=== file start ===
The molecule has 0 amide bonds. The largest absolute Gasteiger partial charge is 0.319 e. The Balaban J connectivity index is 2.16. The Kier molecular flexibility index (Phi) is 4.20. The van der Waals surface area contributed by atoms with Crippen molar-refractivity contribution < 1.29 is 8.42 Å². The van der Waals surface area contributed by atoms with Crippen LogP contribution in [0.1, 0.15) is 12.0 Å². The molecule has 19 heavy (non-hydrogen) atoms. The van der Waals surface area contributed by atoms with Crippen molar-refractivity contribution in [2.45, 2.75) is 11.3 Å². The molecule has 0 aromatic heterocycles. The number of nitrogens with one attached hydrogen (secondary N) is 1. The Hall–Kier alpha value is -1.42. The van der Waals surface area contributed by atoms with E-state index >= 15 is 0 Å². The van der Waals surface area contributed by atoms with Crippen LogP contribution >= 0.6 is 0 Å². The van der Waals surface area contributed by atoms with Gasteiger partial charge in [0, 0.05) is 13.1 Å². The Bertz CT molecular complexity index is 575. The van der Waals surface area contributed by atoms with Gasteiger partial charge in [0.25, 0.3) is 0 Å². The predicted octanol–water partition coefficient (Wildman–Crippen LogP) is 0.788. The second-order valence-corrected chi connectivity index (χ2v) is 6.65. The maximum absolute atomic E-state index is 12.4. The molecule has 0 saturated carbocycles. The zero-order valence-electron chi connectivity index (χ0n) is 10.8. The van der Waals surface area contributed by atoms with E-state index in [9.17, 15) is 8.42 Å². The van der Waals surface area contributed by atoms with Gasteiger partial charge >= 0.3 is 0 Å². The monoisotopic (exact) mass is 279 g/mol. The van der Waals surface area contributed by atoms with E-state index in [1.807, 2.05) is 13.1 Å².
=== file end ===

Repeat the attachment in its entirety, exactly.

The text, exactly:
The molecule has 0 amide bonds. The largest absolute Gasteiger partial charge is 0.319 e. The Balaban J connectivity index is 2.16. The Kier molecular flexibility index (Phi) is 4.20. The van der Waals surface area contributed by atoms with Crippen molar-refractivity contribution < 1.29 is 8.42 Å². The van der Waals surface area contributed by atoms with Crippen LogP contribution in [0.1, 0.15) is 12.0 Å². The molecule has 19 heavy (non-hydrogen) atoms. The van der Waals surface area contributed by atoms with Crippen molar-refractivity contribution in [2.45, 2.75) is 11.3 Å². The molecule has 0 aromatic heterocycles. The number of nitrogens with one attached hydrogen (secondary N) is 1. The Hall–Kier alpha value is -1.42. The van der Waals surface area contributed by atoms with E-state index >= 15 is 0 Å². The van der Waals surface area contributed by atoms with Crippen LogP contribution >= 0.6 is 0 Å². The van der Waals surface area contributed by atoms with Gasteiger partial charge in [0, 0.05) is 13.1 Å². The Bertz CT molecular complexity index is 575. The van der Waals surface area contributed by atoms with Gasteiger partial charge in [0.25, 0.3) is 0 Å². The predicted octanol–water partition coefficient (Wildman–Crippen LogP) is 0.788. The second-order valence-corrected chi connectivity index (χ2v) is 6.65. The maximum absolute atomic E-state index is 12.4. The molecule has 0 saturated carbocycles. The zero-order valence-electron chi connectivity index (χ0n) is 10.8. The van der Waals surface area contributed by atoms with E-state index in [9.17, 15) is 8.42 Å². The van der Waals surface area contributed by atoms with Gasteiger partial charge >= 0.3 is 0 Å². The monoisotopic (exact) mass is 279 g/mol. The van der Waals surface area contributed by atoms with E-state index in [1.807, 2.05) is 13.1 Å².